Come early 2017, members of the public will be able to learn about one of Singapore's most endangered natural habitats in the comfort of the Botanic Gardens, with the opening of the Keppel Discovery Wetlands near the Tyersall Avenue entrance.
The 1.8ha attraction, being set up in partnership with Keppel Corporation as part of the Gardens' new Learning Forest, offers a "user-friendly" setting for people to get close to plants associated with freshwater swamp forest.
It was launched on Saturday (Aug 27) by Minister for National Development Lawrence Wong.
Mr Wong said the Botanic Gardens may have been inscribed as a Unesco World Heritage Site, but it is "just the start of a lifelong journey".
"We need very careful deliberate planning to conserve the botanical wealth and the beauty of the Botanic Gardens for future generations," he added.
The project is an effort to restore wetlands found in the area long ago that had been drained by about 1920.
Keppel has committed S$2.08 million to support the restoration efforts under the Garden City Fund.
Keppel Corporation chairman Dr Lee Boon Yang said: "We are starting on a very interesting and brave new project...We believe that Singapore's natural heritage is a precious resource and all Singaporeans share a responsibility to care for the environment.'
Professor Leo Tan, chairman of the Garden City Fund, said the wetlands will give the public an opportunity to learn about Singapore's native biodiversity and conservation efforts. He added: "We hope that Keppel's support could inspire more organisations to join us in conserving our native flora and fauna for future generations."
The Wetlands will also facilitate research in restoration ecology.
More than 200 species of plants have been chosen for cultivation at the site to help conserve native species and highlight distinctive characteristics of plants living in freshwater swamp forest habitat.
Singapore has lost much of this habitat to development. The remaining patch of natural freshwater swamp forest in Nee Soon in the Central Catchment Nature Reserve is in a restricted zone near a military live-firing area, and the dense vegetation and wet conditions make it difficult for people to appreciate.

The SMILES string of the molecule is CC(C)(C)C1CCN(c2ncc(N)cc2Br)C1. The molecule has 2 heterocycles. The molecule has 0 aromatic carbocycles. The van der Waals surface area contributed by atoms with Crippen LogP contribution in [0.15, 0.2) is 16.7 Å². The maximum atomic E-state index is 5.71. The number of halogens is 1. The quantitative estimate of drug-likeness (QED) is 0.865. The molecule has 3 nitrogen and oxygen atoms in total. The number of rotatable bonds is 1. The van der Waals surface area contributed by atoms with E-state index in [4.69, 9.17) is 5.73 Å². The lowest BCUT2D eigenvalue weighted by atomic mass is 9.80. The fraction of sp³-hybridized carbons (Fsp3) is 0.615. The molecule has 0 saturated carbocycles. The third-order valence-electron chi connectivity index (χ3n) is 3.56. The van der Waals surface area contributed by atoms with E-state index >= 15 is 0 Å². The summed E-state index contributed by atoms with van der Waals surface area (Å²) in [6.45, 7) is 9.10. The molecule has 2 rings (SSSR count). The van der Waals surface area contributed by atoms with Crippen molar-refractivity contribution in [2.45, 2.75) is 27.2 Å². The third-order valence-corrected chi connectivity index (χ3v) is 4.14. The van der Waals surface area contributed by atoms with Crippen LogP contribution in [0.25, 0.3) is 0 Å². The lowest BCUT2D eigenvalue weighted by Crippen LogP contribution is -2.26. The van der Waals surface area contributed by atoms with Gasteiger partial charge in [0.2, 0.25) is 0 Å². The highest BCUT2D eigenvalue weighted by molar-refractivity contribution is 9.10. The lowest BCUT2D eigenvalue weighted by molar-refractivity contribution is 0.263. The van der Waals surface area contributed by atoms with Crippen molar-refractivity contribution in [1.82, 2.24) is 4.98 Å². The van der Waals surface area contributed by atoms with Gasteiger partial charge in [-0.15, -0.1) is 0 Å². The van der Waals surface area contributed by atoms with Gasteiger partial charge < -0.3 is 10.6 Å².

Singapore Botanic Gardens group director Dr Nigel Taylor said the team restored flood conditions at the Keppel Discovery Wetlands by constructing weirs to impede drainage and accumulate water.
Most of the water comes from direct rainfall and overland flow, while some originates from a natural spring at the foot of a slope nearby.
Dr Taylor said about the spring: "It supplies about an Olympic swimming pool's worth of water every month."
This is actually a relatively small contribution of water, but it becomes important during dry seasons, he explained.
Other features of the Keppel Discovery Wetlands include the Botanists' Boardwalk, lined with plants discovered by such botanical greats as Henry Ridley and EJH Corner, and the Orchid Islands showcasing orchid species that make their home in freshwater swamp forest.
Boardwalks and an elevated walkway will allow visitors to learn about the natural heritage without getting their feet wet.
To mark on Saturday's (Aug 27) occasion, Mr Wong, Dr Lee and Keppel Corporation chief executive Loh Chin Hua planted a Keppel Tree, or Stelechocarpus burahol.
Fruits of the tree are said to have been a favourite of Javanese princesses in the old days.
Nearly 50 Keppel staff also attended the event and planted various tree species at the site to kick off a volunteer programme where Keppel employees would help plant trees over the course of the development.